If I have a PCB with standard 1.4 mil copper thickness. I have used a trace width calculator based on IPC-2221 to determine that a 2.72mm trace is enough to handle 5 amps for an "external layer in air".
I have seen many times on power supply and relay board that people add solder to unmasked traces to increase the safe current flow.
I am using Sn63Pb37 solder. My finish is ENIG. I know that solder is much less conductive than copper.
My question is how much does this help? If I lay a fat convex blob of solder over the entire length of the track what ballpark level of increase in safe current flow can I expect?
I am sure an exact answer relies on various circumstances but a conservative value would be helpful.
I have seen in various claims on the internet that it can increase the amount of safe current by 40%-100%, but the sources seem to contradict each other. I would like to get an educated answer.
Is there any reason why doing this is a bad idea?
I am going to attempt to answer this myself based on the information at PCB Tinning to increase current about how to figure out conductivity based on cross section and KalleMP's information about solder conductivity. Please correct me if I get any of this wrong.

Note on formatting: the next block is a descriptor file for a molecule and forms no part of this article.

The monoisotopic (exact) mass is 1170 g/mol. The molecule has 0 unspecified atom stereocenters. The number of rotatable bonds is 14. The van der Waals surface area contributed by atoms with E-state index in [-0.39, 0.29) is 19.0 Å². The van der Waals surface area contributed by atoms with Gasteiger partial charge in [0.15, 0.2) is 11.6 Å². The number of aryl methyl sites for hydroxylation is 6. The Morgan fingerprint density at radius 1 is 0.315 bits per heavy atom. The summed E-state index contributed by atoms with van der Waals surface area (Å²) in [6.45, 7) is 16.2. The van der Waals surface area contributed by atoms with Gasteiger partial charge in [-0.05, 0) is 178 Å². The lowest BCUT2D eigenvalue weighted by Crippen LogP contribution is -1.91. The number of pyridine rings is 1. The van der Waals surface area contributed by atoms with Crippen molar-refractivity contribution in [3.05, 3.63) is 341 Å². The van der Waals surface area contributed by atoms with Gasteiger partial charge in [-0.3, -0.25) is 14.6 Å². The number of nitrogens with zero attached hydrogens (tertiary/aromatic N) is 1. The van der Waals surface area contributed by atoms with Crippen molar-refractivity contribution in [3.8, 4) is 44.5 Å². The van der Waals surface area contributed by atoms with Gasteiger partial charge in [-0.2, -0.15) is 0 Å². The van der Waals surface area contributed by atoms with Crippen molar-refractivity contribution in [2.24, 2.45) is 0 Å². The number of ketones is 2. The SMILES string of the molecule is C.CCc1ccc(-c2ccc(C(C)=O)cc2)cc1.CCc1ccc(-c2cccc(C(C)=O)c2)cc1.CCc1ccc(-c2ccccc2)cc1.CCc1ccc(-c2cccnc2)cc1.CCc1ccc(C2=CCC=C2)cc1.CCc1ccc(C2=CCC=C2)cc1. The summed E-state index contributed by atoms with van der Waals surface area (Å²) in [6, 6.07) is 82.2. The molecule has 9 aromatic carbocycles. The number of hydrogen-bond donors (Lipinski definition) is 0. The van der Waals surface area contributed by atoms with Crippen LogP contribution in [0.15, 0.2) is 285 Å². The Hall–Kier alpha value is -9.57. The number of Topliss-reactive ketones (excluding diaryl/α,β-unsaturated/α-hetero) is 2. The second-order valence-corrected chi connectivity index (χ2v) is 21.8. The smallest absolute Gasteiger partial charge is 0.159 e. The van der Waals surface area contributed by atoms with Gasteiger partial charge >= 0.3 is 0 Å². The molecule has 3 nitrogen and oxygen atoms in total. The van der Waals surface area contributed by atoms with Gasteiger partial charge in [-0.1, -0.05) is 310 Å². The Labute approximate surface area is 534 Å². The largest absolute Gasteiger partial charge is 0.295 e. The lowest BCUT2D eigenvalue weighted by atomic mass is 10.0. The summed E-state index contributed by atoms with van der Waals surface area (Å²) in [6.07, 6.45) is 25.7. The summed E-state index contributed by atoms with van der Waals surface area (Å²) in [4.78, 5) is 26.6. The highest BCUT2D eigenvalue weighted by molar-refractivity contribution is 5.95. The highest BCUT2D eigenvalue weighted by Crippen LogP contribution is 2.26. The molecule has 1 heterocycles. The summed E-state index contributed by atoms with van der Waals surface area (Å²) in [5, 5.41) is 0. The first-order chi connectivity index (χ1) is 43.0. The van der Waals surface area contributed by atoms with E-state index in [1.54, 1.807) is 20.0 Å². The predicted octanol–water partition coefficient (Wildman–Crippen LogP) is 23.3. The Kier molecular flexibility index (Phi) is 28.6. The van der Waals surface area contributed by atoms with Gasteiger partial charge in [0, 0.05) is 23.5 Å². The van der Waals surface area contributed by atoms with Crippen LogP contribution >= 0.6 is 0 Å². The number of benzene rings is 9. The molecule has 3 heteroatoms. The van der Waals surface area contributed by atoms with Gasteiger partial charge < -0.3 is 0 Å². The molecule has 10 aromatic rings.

Assuming a 1.4 mil thick copper trace with a width of 1 mm(to make the math simple) and a convex layer of solder going .5 mm tall at the highest point.
The cross section of the trace is a rectangle 1 mm wide by 1.4 mils(0.03556 mm) tall which gives an area of 0.03556 mm2.
Assuming a circular shape a 1mm wide and .5mm tall blob's cross section is a half circle so I use pi * .5^2/2 to get an area of about 0.3927 mm2.
If I go my what KalleMP said about solder being about 9-14% the conductivity of copper I can conclude that the effectiveness of the solder should be the equivalent of 0.035343-0.054978 mm2 of copper which is a 99-154% improvement, less depending on how thick the solder blob is.
This answer seems consistent with some of what I have heard from others, but I have also read of people doing actual tests and finding it closer to 40%. Does anyone see any fault in my reasoning? Are there other factors that would reduce the improvement such as the connection between the solder and copper?
[Note] at first I posted a different solution with an error, I think I have it right now.